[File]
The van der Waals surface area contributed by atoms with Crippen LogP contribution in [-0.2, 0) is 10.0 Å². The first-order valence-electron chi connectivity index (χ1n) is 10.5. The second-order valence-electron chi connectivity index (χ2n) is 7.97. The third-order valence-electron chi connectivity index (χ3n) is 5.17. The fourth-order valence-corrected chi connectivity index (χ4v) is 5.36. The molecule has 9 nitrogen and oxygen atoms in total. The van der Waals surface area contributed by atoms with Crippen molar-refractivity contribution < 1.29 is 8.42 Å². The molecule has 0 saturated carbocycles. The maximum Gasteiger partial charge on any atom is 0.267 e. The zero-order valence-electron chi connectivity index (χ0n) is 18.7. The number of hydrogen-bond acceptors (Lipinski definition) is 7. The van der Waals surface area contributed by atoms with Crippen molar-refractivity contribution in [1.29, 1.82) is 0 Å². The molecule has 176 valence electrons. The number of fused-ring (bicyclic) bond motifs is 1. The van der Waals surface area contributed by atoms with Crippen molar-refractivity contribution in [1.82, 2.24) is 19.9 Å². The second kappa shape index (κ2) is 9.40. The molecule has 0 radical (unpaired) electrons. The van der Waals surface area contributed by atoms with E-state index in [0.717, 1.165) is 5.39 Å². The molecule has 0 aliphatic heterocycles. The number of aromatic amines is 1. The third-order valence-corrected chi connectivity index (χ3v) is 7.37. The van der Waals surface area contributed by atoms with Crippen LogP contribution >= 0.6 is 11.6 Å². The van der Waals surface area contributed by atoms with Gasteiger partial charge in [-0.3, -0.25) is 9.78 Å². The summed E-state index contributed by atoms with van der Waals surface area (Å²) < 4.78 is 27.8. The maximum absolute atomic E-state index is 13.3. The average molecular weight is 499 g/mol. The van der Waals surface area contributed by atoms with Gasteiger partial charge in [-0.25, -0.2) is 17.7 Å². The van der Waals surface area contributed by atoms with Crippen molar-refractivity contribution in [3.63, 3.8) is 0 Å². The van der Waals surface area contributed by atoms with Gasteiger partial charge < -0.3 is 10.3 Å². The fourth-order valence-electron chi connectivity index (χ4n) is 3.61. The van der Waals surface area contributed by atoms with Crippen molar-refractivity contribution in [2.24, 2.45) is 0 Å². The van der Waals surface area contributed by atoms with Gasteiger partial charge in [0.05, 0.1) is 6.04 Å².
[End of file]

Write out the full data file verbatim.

The van der Waals surface area contributed by atoms with Crippen LogP contribution in [-0.2, 0) is 10.0 Å². The first-order valence-electron chi connectivity index (χ1n) is 10.5. The second-order valence-electron chi connectivity index (χ2n) is 7.97. The third-order valence-electron chi connectivity index (χ3n) is 5.17. The fourth-order valence-corrected chi connectivity index (χ4v) is 5.36. The molecule has 9 nitrogen and oxygen atoms in total. The van der Waals surface area contributed by atoms with Crippen molar-refractivity contribution < 1.29 is 8.42 Å². The molecule has 0 saturated carbocycles. The maximum Gasteiger partial charge on any atom is 0.267 e. The zero-order valence-electron chi connectivity index (χ0n) is 18.7. The number of hydrogen-bond acceptors (Lipinski definition) is 7. The van der Waals surface area contributed by atoms with Crippen molar-refractivity contribution in [1.29, 1.82) is 0 Å². The molecule has 176 valence electrons. The number of fused-ring (bicyclic) bond motifs is 1. The van der Waals surface area contributed by atoms with Crippen molar-refractivity contribution in [1.82, 2.24) is 19.9 Å². The second kappa shape index (κ2) is 9.40. The molecule has 0 radical (unpaired) electrons. The van der Waals surface area contributed by atoms with E-state index in [0.717, 1.165) is 5.39 Å². The molecule has 0 aliphatic heterocycles. The number of aromatic amines is 1. The third-order valence-corrected chi connectivity index (χ3v) is 7.37. The van der Waals surface area contributed by atoms with Crippen LogP contribution >= 0.6 is 11.6 Å². The van der Waals surface area contributed by atoms with Gasteiger partial charge in [-0.3, -0.25) is 9.78 Å². The summed E-state index contributed by atoms with van der Waals surface area (Å²) < 4.78 is 27.8. The maximum absolute atomic E-state index is 13.3. The average molecular weight is 499 g/mol. The van der Waals surface area contributed by atoms with Gasteiger partial charge in [-0.25, -0.2) is 17.7 Å². The van der Waals surface area contributed by atoms with Crippen molar-refractivity contribution in [3.63, 3.8) is 0 Å². The van der Waals surface area contributed by atoms with Gasteiger partial charge < -0.3 is 10.3 Å². The fourth-order valence-electron chi connectivity index (χ4n) is 3.61. The van der Waals surface area contributed by atoms with Crippen molar-refractivity contribution in [2.24, 2.45) is 0 Å². The van der Waals surface area contributed by atoms with Gasteiger partial charge in [0.05, 0.1) is 6.04 Å².